DAVID INSHAW West Bay with Leaping Cat and Felix, 2000-03
West Bay with Leaping Cat and Felix, 2000-03

In such a discussion of composition and subject matter, the huge importance of the new style and technique Inshaw has quietly developed over the last two decades must not be overlooked. The paintings of the 1970s that first made his reputation depended for their effect, to a very considerable degree, on a meticulous and incredibly painstaking sequence of tiny brush strokes. Almost pointillist in scale, the sheer time they took to paint was an intrinsic part of the rapt, intense atmosphere they so distinctly convey, but by the early 1980s this way of painting had become a kind of stylistic prison, one that did not allow for any very wide variation of mood or subject.

DAVID INSHAW The Corbin Family, 2000-02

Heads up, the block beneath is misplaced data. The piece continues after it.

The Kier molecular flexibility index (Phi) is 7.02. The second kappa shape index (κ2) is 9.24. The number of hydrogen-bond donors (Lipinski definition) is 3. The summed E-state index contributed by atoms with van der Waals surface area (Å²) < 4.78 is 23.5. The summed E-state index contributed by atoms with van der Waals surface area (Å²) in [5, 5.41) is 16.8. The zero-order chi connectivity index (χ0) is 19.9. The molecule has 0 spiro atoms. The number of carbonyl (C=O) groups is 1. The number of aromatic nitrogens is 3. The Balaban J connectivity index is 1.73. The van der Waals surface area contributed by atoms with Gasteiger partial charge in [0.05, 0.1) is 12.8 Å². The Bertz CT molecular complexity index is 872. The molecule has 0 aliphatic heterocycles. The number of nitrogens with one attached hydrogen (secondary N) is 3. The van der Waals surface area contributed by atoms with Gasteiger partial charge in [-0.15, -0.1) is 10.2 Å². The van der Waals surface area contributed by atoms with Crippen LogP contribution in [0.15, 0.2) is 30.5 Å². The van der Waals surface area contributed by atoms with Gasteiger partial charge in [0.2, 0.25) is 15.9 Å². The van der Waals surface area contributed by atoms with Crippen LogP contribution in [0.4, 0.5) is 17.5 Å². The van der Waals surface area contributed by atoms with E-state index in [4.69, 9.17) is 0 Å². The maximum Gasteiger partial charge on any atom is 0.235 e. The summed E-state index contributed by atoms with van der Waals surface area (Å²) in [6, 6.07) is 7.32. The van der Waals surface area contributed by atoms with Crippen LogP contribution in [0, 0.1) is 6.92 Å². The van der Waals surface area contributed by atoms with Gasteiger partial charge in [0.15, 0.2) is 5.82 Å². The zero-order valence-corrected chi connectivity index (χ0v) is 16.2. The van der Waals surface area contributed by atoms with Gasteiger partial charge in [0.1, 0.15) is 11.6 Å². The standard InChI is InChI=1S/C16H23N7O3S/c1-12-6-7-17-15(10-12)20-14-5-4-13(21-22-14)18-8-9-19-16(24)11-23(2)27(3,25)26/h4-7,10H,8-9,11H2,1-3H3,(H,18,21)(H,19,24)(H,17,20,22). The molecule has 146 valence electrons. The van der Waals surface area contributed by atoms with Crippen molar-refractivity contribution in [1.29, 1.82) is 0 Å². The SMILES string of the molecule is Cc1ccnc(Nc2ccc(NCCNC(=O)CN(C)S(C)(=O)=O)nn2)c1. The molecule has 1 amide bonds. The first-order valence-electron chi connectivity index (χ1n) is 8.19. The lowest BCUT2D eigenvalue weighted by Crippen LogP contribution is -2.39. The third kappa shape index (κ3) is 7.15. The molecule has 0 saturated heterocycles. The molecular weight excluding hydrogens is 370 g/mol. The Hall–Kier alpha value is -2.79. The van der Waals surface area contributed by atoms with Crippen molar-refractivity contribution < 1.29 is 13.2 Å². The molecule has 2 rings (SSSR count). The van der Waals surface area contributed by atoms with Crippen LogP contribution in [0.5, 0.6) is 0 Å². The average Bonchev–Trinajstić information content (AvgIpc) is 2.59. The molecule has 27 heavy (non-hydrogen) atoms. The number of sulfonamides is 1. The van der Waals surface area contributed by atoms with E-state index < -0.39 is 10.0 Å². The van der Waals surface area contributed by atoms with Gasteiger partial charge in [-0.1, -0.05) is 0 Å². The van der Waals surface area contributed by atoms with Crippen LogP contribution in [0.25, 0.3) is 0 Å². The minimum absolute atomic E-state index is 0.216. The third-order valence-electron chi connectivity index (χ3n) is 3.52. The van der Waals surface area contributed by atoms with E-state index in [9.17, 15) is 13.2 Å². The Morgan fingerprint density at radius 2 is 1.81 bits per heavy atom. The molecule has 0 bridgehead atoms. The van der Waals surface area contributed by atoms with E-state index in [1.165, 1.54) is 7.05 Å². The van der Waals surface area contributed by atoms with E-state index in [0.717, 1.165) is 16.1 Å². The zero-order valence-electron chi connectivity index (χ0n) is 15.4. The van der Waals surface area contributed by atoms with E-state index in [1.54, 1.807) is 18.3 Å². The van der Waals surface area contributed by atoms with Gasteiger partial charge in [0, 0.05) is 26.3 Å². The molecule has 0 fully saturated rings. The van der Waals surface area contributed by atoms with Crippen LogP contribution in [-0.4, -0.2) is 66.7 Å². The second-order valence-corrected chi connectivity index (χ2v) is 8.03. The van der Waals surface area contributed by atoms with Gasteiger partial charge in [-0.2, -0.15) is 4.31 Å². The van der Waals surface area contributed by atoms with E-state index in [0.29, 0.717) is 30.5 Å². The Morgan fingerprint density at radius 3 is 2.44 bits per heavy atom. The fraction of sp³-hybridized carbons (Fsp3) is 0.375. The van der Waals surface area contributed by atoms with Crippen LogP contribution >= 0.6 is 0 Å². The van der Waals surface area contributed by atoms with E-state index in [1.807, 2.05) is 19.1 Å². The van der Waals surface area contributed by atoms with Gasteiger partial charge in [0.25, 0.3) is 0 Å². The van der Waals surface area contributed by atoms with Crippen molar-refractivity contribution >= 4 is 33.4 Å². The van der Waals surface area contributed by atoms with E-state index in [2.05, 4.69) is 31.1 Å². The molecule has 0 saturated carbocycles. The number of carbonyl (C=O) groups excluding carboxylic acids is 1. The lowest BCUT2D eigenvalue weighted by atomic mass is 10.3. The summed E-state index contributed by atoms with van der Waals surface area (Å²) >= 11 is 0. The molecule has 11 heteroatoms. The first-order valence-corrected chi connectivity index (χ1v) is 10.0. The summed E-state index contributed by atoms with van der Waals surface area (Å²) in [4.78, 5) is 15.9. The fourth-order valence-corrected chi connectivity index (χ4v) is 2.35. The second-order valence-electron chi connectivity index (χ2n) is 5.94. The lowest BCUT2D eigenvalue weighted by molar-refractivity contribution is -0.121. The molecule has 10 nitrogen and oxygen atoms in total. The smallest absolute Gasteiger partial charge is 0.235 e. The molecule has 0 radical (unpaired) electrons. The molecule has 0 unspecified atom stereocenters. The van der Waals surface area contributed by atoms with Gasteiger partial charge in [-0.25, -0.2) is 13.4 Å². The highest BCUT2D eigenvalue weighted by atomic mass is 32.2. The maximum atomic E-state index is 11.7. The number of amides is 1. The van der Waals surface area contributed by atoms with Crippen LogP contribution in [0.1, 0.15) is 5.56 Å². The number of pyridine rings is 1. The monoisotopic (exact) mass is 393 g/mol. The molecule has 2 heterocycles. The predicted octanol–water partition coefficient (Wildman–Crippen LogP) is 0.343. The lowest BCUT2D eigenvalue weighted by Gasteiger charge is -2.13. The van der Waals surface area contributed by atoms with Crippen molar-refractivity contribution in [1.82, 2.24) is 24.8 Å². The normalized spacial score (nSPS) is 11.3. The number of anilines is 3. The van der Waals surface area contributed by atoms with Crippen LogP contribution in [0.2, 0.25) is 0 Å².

The Corbin Family, 2000-02, photographed in the artist's studio

Starting with a series of smaller sea, garden and landscape paintings, Inshaw began to experiment with the much broader kind of brush strokes he had used as a student at Beckenham Art School, with hog's-hair bristles replacing the fine sable brushes used on works like The Badminton Game. The successful development of this technique for much larger-scale compositions is, in a sense, the story of his more recent work, paintings of almost hallucinatory intensity such as Cat and Bonfire, Pyrotechnics and Goldfinches unthinkable without it. This final painting stands very well for many of the themes and strands in Inshaw's art – the birds themselves fragile and joyous symbols of the various relationships with the people and places in his life, the frozen stillness and quietness of their flight placing them outside time and, imaginatively, inside our heads; the immanent mysteries and fantasies of his childhood landscapes in Kent resolved and enfolded in an epiphany of quietude and wonderment.

DAVID INSHAW Goldfinches, 2003-04
Goldfinches, 2003-04
The text above is an edited version of an essay by Nicholas Usherwood in the exhibition
catalogue for David Inshaw's paintings and drawings at Agnew's, London, in 2004.